Review by Publisher's Weekly Review
Spare text and images center the titular cerulean table, around which a small family--and later, a second--gathers to share meals and gratitude. Instead of showing human figures, Caldecott Medalist Raschka showcases tabletop objects and dishes from a bird's-eye view, which appear and disappear as the pages turn. In colorful illustrations crafted from watercolor and cut-paper collage, a glass of milk first signifies "a child." Across the gutter, the addition of a coffee cup and saucer to the surface indicates another arrival--"a parent." And a page turn later, "another parent" joins, the table now host to a second coffee cup, a plate of cinnamon rolls, and activities befitting a comfortable breakfast (a newspaper, a book, crayons and paper). "Good things/ from the garden,// the store,/ and the farm" are assembled next, among them veggies and a turkey, and a leaf is added to the blue table in preparation for "one more family." Images include hands and forearms in a variety of skin tones as all gather, "thankful," for a many-coursed meal. A gentle picture book that celebrates the joy to be found in both everyday routines and holiday abundance. Ages 4--8. (Oct.)
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Review by School Library Journal Review
PreS-K--A blue table is the focal point of this brightly colored picture book that takes the food icons of Thanksgiving--pie, turkey, potatoes, corn--and transcends them for a simple story of gathering and gratitude. First one family comes together, planning and organizing, and then a second family joins in to share a lovely meal. The simplicity is deliberate; there is no dialogue, only two dozen words, and there are no faces of the people planning or participating in the meal. Only the hands of the people are shown, allowing readers to see that the characters are of different races. The bright watercolor pictures will offer opportunities to engage young readers in discussions about what the pictures mean and what they might enjoy for a shared meal. VERDICT A pleasant story, with an indelible blue table as its hearth, and most collections will want to add it to their shelves.--Debbie Tanner, S D Spady Montessori Elem., FL
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Review by Horn Book Review
The titular blue table in Raschka's (Mama Baby, rev. 3/20) latest offering is akin to a stage, with props appearing to represent characters named in the text but initially unseen in the art. Throughout, watercolor and collage illustrations match the text's simplicity, with loose, gestural lines lending a comforting roundness. "A child" is the first character mentioned, represented by a glass of milk on the blue table. Nearby is a vase with a cheery yellow flower that first appeared on the opening wordless page, both objects invoking those who placed them there. Next, a cup and saucer, a mug, a newspaper, and a book introduce "a parent," and "another parent." Someone also places a plate of pastries on the table, and the child's setting grows to include paper and crayons. Then, all objects disappear on a page reading "get going." The blue table is empty -- but not for long. "Good things from the garden, the store, and the farm" arrive. But perhaps the most pleasing arrival is anticipated by wordless pages in which the table is extended to accommodate "one more family." Now Raschka provides glimpses of people holding hands around the table in thanksgiving. Readers may regard this scene as the Thanksgiving holiday, but it could evoke any occasion of togetherness, perhaps providing comfort and hope for a return to such times in a post-pandemic world. Megan Dowd Lambert January/February 2021 p.89(c) Copyright 2021. The Horn Book, Inc., a wholly owned subsidiary of Media Source, Inc. No redistribution permitted.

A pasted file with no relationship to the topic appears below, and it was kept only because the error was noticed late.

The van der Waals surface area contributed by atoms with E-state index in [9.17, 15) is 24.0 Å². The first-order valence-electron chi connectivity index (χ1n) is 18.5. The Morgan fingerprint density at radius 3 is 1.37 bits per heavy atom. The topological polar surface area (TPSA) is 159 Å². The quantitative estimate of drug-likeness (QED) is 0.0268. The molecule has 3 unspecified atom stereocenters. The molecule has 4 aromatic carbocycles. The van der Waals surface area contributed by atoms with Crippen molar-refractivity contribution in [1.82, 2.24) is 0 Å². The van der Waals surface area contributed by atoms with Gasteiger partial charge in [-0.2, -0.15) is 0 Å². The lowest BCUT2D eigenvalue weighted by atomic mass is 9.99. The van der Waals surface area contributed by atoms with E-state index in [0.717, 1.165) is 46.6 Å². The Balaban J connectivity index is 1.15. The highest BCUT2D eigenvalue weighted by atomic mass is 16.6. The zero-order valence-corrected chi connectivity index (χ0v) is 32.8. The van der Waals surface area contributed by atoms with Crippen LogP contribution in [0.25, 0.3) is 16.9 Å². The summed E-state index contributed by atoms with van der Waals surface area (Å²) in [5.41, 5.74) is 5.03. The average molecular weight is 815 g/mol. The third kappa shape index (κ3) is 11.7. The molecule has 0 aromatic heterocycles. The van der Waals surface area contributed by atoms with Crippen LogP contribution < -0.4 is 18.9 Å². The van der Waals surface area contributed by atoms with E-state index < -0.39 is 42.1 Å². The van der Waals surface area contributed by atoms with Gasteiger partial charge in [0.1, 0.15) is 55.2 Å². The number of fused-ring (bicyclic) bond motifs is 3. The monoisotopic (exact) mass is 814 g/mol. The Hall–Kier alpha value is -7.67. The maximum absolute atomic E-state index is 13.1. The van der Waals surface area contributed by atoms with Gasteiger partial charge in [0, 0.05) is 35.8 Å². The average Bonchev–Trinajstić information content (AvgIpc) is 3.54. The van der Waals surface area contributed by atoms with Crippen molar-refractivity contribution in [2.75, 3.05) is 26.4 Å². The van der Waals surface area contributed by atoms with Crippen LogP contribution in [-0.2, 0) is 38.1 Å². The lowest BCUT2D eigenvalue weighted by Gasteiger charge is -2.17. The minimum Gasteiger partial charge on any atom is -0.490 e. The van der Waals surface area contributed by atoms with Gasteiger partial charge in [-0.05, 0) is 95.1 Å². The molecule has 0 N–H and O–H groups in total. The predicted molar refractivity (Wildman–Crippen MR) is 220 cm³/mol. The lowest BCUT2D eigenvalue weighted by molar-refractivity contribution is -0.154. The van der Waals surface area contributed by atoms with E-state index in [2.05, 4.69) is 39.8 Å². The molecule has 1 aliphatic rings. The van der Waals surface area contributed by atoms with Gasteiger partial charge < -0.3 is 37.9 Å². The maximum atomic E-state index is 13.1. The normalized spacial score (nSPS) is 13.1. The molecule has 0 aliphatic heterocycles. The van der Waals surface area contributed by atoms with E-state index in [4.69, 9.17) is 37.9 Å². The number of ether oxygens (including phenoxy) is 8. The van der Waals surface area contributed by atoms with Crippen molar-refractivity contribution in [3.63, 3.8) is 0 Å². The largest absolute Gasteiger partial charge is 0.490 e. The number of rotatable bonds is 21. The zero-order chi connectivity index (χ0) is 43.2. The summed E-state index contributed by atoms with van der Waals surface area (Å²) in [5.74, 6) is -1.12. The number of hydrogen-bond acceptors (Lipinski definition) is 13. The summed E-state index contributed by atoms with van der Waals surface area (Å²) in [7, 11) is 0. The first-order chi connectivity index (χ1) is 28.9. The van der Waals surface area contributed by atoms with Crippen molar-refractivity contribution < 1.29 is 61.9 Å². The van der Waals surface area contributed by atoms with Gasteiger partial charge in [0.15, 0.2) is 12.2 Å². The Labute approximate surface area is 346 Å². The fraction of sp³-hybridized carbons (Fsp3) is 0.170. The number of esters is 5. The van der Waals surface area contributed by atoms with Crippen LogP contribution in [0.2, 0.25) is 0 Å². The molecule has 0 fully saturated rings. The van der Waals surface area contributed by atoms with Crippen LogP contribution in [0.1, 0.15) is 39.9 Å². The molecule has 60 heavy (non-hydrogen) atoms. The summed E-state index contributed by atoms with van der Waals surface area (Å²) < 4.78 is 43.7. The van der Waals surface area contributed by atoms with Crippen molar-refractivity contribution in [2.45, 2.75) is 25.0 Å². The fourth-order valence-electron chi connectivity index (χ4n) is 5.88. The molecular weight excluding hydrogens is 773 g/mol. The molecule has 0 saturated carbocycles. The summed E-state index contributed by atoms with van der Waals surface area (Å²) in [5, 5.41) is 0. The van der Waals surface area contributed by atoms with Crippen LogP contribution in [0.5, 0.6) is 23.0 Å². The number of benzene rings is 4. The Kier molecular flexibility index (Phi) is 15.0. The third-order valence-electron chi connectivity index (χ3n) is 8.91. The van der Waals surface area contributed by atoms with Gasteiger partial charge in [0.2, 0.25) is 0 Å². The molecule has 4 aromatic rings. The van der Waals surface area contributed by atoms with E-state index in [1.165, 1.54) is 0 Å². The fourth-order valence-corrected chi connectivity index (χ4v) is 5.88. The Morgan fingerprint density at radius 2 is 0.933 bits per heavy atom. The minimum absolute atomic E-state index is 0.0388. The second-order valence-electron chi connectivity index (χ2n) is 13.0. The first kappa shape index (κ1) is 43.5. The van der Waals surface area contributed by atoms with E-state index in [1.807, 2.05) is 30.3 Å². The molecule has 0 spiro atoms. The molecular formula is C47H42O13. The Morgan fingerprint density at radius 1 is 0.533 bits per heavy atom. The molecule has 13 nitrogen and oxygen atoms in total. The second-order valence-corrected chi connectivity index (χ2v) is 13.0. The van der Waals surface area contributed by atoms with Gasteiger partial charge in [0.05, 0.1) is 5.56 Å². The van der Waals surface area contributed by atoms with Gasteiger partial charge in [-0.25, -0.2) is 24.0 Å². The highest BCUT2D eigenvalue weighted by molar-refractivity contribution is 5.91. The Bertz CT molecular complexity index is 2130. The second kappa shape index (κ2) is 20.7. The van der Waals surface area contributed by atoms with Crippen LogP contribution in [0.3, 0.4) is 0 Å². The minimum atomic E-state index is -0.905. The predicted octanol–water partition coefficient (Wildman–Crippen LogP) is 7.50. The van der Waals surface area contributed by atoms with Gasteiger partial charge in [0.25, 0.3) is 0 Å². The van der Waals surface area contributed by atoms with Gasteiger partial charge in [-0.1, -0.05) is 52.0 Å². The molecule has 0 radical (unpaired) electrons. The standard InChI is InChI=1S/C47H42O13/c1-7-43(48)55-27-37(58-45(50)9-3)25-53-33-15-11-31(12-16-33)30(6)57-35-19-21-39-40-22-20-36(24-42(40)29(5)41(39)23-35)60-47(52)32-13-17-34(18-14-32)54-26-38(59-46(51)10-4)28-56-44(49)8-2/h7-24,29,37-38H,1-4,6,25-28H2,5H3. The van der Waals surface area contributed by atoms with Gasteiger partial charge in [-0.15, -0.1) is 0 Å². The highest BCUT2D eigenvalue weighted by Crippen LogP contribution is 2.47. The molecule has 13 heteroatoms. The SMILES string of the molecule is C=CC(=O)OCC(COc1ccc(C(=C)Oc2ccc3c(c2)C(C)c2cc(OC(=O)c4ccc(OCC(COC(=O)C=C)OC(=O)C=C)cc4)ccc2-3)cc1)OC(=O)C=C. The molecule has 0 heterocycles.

(c) Copyright The Horn Book, Inc., a wholly owned subsidiary of Media Source, Inc. No redistribution permitted.
Review by Kirkus Book Review
A blue table symbolizes and facilitates the connections among family members and between friends. Raschka creates his narrative in two straightforward sentences. His paintings reflect the action and objects described while adding nuance and detail. The story, like most days, begins with breakfast. Food, drinks, and other objects stand in for the characters. "A child" is represented by a glass of milk. Two parents drink from a teacup and a mug; a plate of pastries is shared. A newspaper, book, crayons, paper, scissors, and a flower in a vase spread across the comfortably crowded table before it is cleared so that the family can "get going." Next, the table fills right back up again. Food from the garden, store, and farm are piled high. An apple pie is constructed in preparation for a celebratory meal shared with another family of three. The aerial, foreshortened perspective throughout and numerous items on some pages may give the impression that the jumble of objects is random. Close examination, however, is richly repaid, with the disappearance of food and drink indicating the passage of time and the use of the child's crayon drawings as place cards tying the two meals together. Shown only from the elbows down, the six diners include two with brown skin and four whose skin tone varies from pink to amber. (This book was reviewed digitally with 11.5-by-23-inch double-page spreads viewed at 100% of actual size.) A charming and cozy celebration of the places and routines that anchor and connect us. (Picture book. 3-6) Copyright (c) Kirkus Reviews, used with permission.
Copyright (c) Kirkus Reviews, used with permission.